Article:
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Criticism; a spear in my heart! Or, It’s Okay, They Gave Me A Chance

11 Jun

I recently received two reviews for my books that were, how do you say, ‘non-positive’:

3-star review for Birds of Passage

1-star review for The Boy & Little Witch

In both cases the reviewer didn’t finish the book, didn’t read more than the sample would have given them. Some pertinent quotes:

“…unfortunately, Resonance Book one failed to hold my attention.”
“I gave the book several chances to capture my attention and make me want to read to the end. Ultimately, I just couldn’t get involved enough and had to put the book down.”

“I picked this book up several times to try to read it.”
“When I promise to read a book, I follow through, which I had EVERY intention of doing so with this book, but I could not even get past the first chapter.”

As the author, how do I feel about these reviews? Surprisingly, totally fine. Pleased, even. These two people gave my books a chance–multiple chances, even! I can’t ask anything more than that from anyone, and I don’t think any author can. They even shared their thoughts about the books, took the time to write reviews explaining why they didn’t like them. My books weren’t for them, and that’s fine. Nothing’s for everyone, but everything’s for someone. They didn’t enjoy what I’d written, and so they stopped reading. I’d actually prefer that to having someone force their way through, what I like is for people to enjoy my writing, not feel like it’s some kind of punishment. So to those readers all I have to say is, “Thank you for giving my book a chance, thank you for taking the time to express your thoughts about it, I’m sorry you didn’t enjoy it.”

Of course, it hurts to get a negative review. But lately I’ve found myself growing increasingly … strong, I suppose. There’s tension and trepidation when I get any review, even a 5-star makes me nervous, but the little ‘rush’ I get is passing quicker and quicker. With a bad review I have the same physical reaction as when someone tells me I’m wrong or criticises me or starts arguing with me, what I think of as a ‘negative adrenaline rush’, I go cold and my chest goes tight and my heart beats faster and there’s a roaring in my ears and I feel a bit sick. When I was younger this could last for a long time, minutes, even hours, leading to tension and stress and general feelings of negativity, even depression. There’s a good reason I avoid arguments ๐Ÿ™‚ However, as I’ve said before ‘dealing with criticism’ is a skill and it can be learned, and slowly but surely I am getting better at it. Upon being disagreed with or criticised or argued with recently, or when reading a non-positive review, I get the same physical reaction, but it passes quickly. Within a few seconds, usually. This allows me to more easily react in a more reasoned, mature, non-emotive way. I still don’t seek out criticism, because the physical reaction isn’t pleasant even when it’s brief, but I can take non-positive reviews in my stride now. And I’m really happy to know that; it was the part of this whole indie authorship thing that I was most worried about.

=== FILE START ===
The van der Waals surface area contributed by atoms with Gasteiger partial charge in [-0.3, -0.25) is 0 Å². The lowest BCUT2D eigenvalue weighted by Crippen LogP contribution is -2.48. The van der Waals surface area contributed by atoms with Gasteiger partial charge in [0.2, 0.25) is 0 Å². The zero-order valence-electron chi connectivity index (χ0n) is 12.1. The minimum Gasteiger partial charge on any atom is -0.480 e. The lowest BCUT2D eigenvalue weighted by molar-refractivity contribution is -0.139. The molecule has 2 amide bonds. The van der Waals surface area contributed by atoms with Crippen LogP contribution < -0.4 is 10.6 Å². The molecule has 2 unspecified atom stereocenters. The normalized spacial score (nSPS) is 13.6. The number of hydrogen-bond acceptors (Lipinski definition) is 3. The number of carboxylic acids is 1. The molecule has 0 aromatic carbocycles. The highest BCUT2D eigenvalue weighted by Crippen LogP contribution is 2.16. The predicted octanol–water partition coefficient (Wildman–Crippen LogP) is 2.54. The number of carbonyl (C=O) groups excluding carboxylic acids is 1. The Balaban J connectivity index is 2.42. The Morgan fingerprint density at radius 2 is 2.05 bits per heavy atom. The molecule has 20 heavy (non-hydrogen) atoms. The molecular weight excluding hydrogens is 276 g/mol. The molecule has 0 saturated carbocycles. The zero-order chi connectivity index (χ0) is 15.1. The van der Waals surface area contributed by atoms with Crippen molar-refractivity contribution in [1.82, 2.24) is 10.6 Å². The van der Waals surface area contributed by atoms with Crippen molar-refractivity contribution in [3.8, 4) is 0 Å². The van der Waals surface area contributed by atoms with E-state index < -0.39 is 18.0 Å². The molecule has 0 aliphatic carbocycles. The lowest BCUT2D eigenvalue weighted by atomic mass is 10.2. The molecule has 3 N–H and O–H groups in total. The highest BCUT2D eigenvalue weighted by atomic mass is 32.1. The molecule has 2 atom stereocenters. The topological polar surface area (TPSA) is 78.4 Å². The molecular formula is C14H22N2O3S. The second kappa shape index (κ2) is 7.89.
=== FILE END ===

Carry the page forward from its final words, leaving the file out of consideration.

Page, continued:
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6 Comments

Posted by on June 11, 2011 in Of Writing

 

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6 responses to “Criticism; a spear in my heart! Or, It’s Okay, They Gave Me A Chance

  1. George

    June 11, 2011 at 11:43

    Good on you. Still, it always blows.

     
    • Ben White

      June 11, 2011 at 12:39

      Yes, it’s never an easy thing to fail, even when it’s just ‘to entertain’. Still, all part of being an artist.

       
  2. Gemma

    June 11, 2011 at 12:16

    If i hadn’t already read it, the way she reviews it makes me want to read it!

     
    • Ben White

      June 11, 2011 at 12:38

      I think ‘bad’ reviews can lead to sales, or at least people giving it a try. I can think of lots of books where I read a negative review, disagreed with it, thought “That actually sounds great!” and tried the book ๐Ÿ™‚

       
  3. Mark Williams International

    June 11, 2011 at 21:16

    I’m always intrigued to check what other reviews a neg reviewer has made previously.

    Very often the most unpleasant and even malicious views are from reviewers who have never left a review before and make no reference to any element of the book that might indicate they even bought it, let alone read it.

    I can understand someone being so impressed with a book they felt cmpelled to let other people know. When you’ve invested time and energy in something and really enjoyed it of course you want to shout about it.

    A good film, a TV prog, a nice meal, a fanastic beach – it’s normal to share your enthusiam.

    But if a book fails to interest you, just like the TV prog, then move on. It’s not as if you’ve just spent a fortune on a hardback. A three star sounds reasonable if a book didn’t live up to expectations. A one star…

    BTW, living in Wesr Africa I don’t have easy access to Amazon direct, so haven’t yet left feedback, but when I do Charlotte Powers has a resounding five and Imogen a four.

    Or maybe I’ll be having a bad hair day that morning or have had an argument with the other half, or just feeling pissed off generally, and leave two one-stars, just because I can. ๐Ÿ™‚

     
    • Ben White

      June 11, 2011 at 22:11

      I’d be happy with one star reviews, they lead to more sales ๐Ÿ™‚ But yes, when I find something I really love I talk at everyone I know about it, to an annoying degree. If I don’t like something, I just forget it and move on.

       

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